(Originally posted on December 21, 2007 — it is an annual tradition at Smile Politely to repost this article. Enjoy!)
Last year on Dec. 22, I relayed a basic recipe for peppermint bark that was created by my paternal grandmother Maizie. For years, I told myself that I would learn how to do make peppermint bark by going over to her place and having her show me how, step by step. I wanted to make sure that even if she were to pass away, the recipe would live on, and could be enjoyed by my family for generations to come.
On January 13 of this year, less than a month after I published her recipe, Grandma Maizie went into the night, with a smile on her face. I miss her now especially, as she was a fixture unlike any other during the holidays: her presence, her paper-thin skin and most definitely, her peppermint candy.
This year I decided to carry on the tradition by hosting a little gathering for our family at my house to make some of it for all the kids. And that includes me. Afterward, I thought to myself that it would be nice to post this annually, in honor of my father’s mother, and as a way to pass along her candy recipe to you all, the readers. Your numbers have grown by more than 600% in our first year, so I anticipate that this treat will be on even more table spreads on Christmas Eve in the years to come.
Here is the original post, updated to include a few things that I learned this year. I’ve also tagged it in the “Celebrity Recipes” section, because for what she went through, Grandma Maizie will always be a celebrity to me.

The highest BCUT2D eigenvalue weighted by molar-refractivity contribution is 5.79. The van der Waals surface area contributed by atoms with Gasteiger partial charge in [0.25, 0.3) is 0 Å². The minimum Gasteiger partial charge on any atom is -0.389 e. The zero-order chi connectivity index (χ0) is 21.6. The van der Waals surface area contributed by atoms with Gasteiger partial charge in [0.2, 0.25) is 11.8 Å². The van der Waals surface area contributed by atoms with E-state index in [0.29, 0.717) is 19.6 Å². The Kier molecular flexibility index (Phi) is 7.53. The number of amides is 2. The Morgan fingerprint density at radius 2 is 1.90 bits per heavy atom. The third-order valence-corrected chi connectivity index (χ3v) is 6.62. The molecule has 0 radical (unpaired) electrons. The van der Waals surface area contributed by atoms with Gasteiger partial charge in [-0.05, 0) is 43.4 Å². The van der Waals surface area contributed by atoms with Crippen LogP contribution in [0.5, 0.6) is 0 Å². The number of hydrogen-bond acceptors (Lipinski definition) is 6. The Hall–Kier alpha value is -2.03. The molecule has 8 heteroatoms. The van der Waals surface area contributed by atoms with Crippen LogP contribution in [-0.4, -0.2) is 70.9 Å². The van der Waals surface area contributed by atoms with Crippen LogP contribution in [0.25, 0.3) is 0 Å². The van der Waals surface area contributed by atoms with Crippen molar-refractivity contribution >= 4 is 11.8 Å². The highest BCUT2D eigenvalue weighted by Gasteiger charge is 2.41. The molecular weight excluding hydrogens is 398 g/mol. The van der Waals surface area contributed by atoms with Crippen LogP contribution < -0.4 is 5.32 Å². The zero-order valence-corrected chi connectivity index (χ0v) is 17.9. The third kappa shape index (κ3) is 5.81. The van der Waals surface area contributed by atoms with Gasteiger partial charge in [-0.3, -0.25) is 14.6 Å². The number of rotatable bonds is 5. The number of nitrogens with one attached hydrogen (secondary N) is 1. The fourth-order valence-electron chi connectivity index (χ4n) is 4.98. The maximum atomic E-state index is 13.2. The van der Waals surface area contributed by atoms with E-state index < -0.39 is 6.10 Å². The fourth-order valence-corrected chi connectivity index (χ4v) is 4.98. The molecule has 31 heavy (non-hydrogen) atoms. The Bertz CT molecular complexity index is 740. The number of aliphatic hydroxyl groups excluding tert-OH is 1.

Come Christmas time, I know what my Grandma Maizie is up to. My mouth salivates at the prospect of wolfing down as much of her peppermint bark as possible, despite the fact that we are generally relegated to a mere two ounces or so. This year, I decided that her measly portions were simply not enough, and I tasked her to show Smile Politely the recipe, and better yet, let me watch her make it. She agreed, and I was off to her new digs on East Colorado Drive in Urbana.
This recipe is so simple. The key is to infuse the peppermint into the melted candy pieces. I have never been a fan of white chocolate, and I always wondered why I never cringe when I eat this tasty winter treat.
- Double boiler
- Cookie sheets
- Rubber scraper
- Roll of aluminum foil
- MalletPlastic bags
- 2 – 14-ounce bags of Wilton’s white Vanilla melts (find at Michael’s art supply)
- 1 – Joy-Brite peppermint candy stick (find at Walgreen’s)
Here’s how to do it:
Lay out aluminum foil on cookie sheets. Bring water in the double boiler to a low heat, and start to melt the white candy pieces down. Meanwhile, bash the hell out of the peppermint stick inside of a bag. Make sure there are some bigger chunks of peppermint as well as some pieces that have been pulverized. You’ll need both. Separate the two different sizes of peppermint to create two bags: one of pulverized tiny sand-like pieces, and one of bigger chunks. When the chocolate is fully melted, infuse the pulverized peppermint into the hot, melted chocolate and mix it in thoroughly. After it is fully infused, pour the mixture onto the aluminum foil in the center of the pan and spread it around so that it is a thin layer. That is very important. If it is too thick, it will not be pleasurable to eat; too thick and it will lose flavor.
After spreading it well, place the bigger chunks of peppermint candy on top of the mixture, equally distributing it around the layer. Pop it into the freezer for about 15–25 minutes, or until it is frozen through. Take the candy out and gently tear it away from the foil; it should come off easily. Take the mallet and use a knife to act as a wedge and bash it into bite-sized pieces.
Best peppermint candy in the league. Thanks Grandma!
Photos by Justine Bursoni